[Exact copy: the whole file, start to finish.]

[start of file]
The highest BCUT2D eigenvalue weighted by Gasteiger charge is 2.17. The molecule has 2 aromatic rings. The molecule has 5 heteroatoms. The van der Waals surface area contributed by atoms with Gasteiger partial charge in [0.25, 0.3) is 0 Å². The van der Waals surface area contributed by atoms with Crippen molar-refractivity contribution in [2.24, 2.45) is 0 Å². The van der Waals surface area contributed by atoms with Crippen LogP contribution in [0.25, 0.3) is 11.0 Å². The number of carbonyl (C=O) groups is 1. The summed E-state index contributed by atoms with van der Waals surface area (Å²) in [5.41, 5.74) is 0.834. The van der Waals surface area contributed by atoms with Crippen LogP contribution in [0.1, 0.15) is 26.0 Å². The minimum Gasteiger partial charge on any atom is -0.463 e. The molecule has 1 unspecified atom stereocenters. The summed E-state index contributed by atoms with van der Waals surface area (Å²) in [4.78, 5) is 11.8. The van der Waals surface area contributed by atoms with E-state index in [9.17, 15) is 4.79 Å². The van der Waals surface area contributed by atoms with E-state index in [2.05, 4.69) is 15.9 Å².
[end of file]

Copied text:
The highest BCUT2D eigenvalue weighted by Gasteiger charge is 2.17. The molecule has 2 aromatic rings. The molecule has 5 heteroatoms. The van der Waals surface area contributed by atoms with Gasteiger partial charge in [0.25, 0.3) is 0 Å². The van der Waals surface area contributed by atoms with Crippen molar-refractivity contribution in [2.24, 2.45) is 0 Å². The van der Waals surface area contributed by atoms with Crippen LogP contribution in [0.25, 0.3) is 11.0 Å². The number of carbonyl (C=O) groups is 1. The summed E-state index contributed by atoms with van der Waals surface area (Å²) in [5.41, 5.74) is 0.834. The van der Waals surface area contributed by atoms with Crippen LogP contribution in [0.1, 0.15) is 26.0 Å². The minimum Gasteiger partial charge on any atom is -0.463 e. The molecule has 1 unspecified atom stereocenters. The summed E-state index contributed by atoms with van der Waals surface area (Å²) in [4.78, 5) is 11.8. The van der Waals surface area contributed by atoms with E-state index in [9.17, 15) is 4.79 Å². The van der Waals surface area contributed by atoms with E-state index in [2.05, 4.69) is 15.9 Å².